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I have seen the musical live twice and I am still spellbound by how powerful this concert is on video. Phillip Quast is just fantastic - especially when he sings his final song before he dies. There is such force and passion in his voice. The other thing that makes this video performance memorable is that you get to see the reactions from the cast members towards each other's numbers; it's great to see THEM enjoying the show so much.I just wish I could have been there!
Although many may pass this video by, based on the fact that it is not as visually appealing, they are missing out. The music stands alone, and is the star of this concert-version of the beloved stage musical. It is dubbed "The Dream Cast", and becomes evident why, the moment the magnificent Colm Wilkinson opens his mouth to draw us in to the emotional story. Backed by a enormous chorus, and the London Symphony orchestra; the cast artfully weaves its way through the drama of the French Revolution, and the underlying tale of pure love. Scenery and elaborate sets are not needed, as the cast flesh out their characters with wonderful facial expressions and the same costumes that are worn in the theater version. If you have not yet seen 'Les Miseables' on stage, you are indeed missing out on a wonderful theatrical experience. This video is the next closest thing to experiencing that magic firsthand. Highly recommended!
I never thought I would like Broadway music. I was kind of iffy when I got the International Cast's Highlights for Christmas. I only listened to a few songs. Then I got interested, and saw the 10th anniversary concert on PBS. I was spellbound. Since then I have adored Broadway, but this one has always been and will always be my favorite. I am not drawn to any other musical the way I am to this story of justice, duty, love, redemption, and revolution. If you are a fan of Hugo's book, see it, if you are a fan of Broadway, see it, if you want to see a powerful story in song, see it.
Seeing Les Miz on stage is a breathtaking experience, as it really has the
atmosphere, the heart, the energy and the songs to do justice to Victor
Hugo's great French novel. So it was no surprise that the Tenth Anniversary
Concert really worked - it assembled perhaps the best group of singers (Colm
Wilkinson, who created the role of Valjean; Philip Quast, Javert in
Australia and on the UK tour (fabulous); Ruthie Henshall as a brittle
Fantine; Lea Salonga as Eponine; Michael Ball recreating his role as Marius
(and few people can sing Empty Chairs and Empty Tables as well as he does);
and from the US, Judy Kuhn as Cosette).
I don't feel that we have been cheated out of a full film version; and in fact I hope they don't attempt it. This semi-dramatised concert does the job and keeps this fantastic musical on record for future generations. Roll on the 20th anniversary, and long may the production run in its London home, where the giant Cosette has become a landmark for tourists getting lost on Piccadilly!
*** This review may contain spoilers ***
This is the closest it seems we shall get to a film version of the
legendary stage musical (to my knowledge), and it is definitely a
worthy effort. It goes without saying that the quality of music is
incredible and the performances are excellent throughout, although a
few are slightly unconvincing. To elaborate:
The Cast (Not in order of appearance as it is stated):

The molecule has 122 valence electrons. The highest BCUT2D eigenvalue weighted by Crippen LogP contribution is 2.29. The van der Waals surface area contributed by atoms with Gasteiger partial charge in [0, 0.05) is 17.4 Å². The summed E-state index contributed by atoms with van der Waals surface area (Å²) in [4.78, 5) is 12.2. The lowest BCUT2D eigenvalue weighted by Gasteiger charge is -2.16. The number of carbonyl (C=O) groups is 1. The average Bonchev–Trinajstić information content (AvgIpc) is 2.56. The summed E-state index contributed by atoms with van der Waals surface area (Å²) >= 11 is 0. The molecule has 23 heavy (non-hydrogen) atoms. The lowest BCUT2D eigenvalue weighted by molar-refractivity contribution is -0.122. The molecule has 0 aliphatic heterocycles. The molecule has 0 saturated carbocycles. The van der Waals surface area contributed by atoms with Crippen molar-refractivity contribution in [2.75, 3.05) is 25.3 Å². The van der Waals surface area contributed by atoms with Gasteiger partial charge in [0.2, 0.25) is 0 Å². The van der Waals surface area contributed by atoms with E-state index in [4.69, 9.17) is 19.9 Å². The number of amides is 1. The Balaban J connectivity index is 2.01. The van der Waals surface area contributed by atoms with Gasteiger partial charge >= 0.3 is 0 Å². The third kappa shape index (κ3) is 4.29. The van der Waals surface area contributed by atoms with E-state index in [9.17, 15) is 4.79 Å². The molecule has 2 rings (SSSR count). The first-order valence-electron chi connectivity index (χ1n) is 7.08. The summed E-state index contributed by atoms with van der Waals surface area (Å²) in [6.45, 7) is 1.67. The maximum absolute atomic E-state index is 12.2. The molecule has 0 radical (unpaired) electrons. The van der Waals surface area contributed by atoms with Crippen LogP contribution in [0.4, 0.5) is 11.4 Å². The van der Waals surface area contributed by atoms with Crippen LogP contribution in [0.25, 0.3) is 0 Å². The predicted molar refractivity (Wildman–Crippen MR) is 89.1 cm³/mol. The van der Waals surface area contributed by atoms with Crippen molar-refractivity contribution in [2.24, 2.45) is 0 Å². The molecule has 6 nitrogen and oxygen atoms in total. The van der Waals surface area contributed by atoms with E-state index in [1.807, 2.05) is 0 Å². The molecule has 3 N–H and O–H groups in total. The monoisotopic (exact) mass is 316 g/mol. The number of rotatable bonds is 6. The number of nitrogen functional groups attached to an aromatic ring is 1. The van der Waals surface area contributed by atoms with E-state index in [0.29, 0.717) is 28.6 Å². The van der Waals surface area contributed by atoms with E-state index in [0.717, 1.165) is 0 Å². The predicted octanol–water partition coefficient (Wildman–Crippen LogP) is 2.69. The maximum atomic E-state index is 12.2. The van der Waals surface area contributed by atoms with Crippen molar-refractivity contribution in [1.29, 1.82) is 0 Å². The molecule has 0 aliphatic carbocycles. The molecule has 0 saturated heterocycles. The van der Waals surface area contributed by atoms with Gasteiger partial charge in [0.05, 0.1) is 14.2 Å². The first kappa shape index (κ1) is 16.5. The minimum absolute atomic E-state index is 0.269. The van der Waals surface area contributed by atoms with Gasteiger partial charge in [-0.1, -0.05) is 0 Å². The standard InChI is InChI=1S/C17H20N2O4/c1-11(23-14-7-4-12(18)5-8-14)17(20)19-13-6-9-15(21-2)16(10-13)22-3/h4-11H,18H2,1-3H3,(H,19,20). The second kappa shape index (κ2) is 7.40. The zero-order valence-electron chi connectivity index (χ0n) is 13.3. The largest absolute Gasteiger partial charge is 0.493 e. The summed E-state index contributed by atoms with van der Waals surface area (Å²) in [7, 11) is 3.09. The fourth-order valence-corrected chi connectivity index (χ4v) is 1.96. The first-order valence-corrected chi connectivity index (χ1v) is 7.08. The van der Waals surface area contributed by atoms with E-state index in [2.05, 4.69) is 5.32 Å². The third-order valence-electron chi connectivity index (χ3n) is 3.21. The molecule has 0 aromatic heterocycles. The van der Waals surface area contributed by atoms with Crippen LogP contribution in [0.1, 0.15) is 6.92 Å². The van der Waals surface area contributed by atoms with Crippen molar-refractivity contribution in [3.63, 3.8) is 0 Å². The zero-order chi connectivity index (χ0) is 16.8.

Colm Wilkinson (Jean Valjean): The original and arguably the best Valjean, his voice may not be to everyone's taste, (and seemed slightly weak to me early during the concert, e.g. Philip Quast seemed to out sing him in The Confrontation, before picking up at One Day More) but with a wonderful, practically unmatched emotional range and dynamic use of eyebrows he more than acquited himself in the role. His Bring Him Home is, in my opinion, unsurpassed.
Philip Quast (JAVERT): Wow. What a performer (3 well deserved Olivier Awards attest to this), able to emanate the harshness of Javert as well as securing great sympathy for an apparently unlikable character. Mr Quast steals the show in my opinion and acts as a great magnet each time he appears. His majestic voice, like Mr Wilkinson's, is capable of expressing a great range of emotions, and, again like CW, provides definitive renditions of Stars and Javert's Suicide. He has since become one of my very favourite actors and he is wonderful in Evita, currently lighting up the West End. If you can find it, his Live at the Donmar album is a must.
Ruthie Henshall (Fantine): Another deservedly well respected performer, whose voice at times breaks a little but is otherwise faultless. I feel she offers a clearer, more angelic Fantine than Patti Lupone on the Original London Recording, and I personally prefer this interpretation.
Alun Armstrong and Jenny Galloway (The Thenardiers): Two more perfectly cast actors. Armstrong is hilariously twitchy and shifty, but adds a sinister edge at The Dog Eats the Dog. Galloway is gifted with supreme comic timing and an intimidating physique, making her ideal.
Lea Salonga (Eponine): One of the minor flaws in the concert is that I cannot understand why anyone would choose Judy Kuhn over the short yet spunky, powerfully voiced and infinitely more attractive Miss Saigon. As performances go, her's is excellent. I think there is some merit in the arguments those who say that Frances Rufelle (Original London and Broadway) is probably closer to the original text, but it cannot be denied that Ms Salonga is exquisite. Her performance is especially moving during A Little Fall of Rain, and her On My Own is quite frankly show stopping.
Michael Ball (Marius): A Great British institution whose thunderous voice puts those of other students to shame. He makes a wonderful foil for Lea Salonga during A Little Fall of Rain, is both passionate and sensitive during Empty Chairs at Empty Tables, but before both of these is magnificently uneasy and tender during A Heart Full of Love.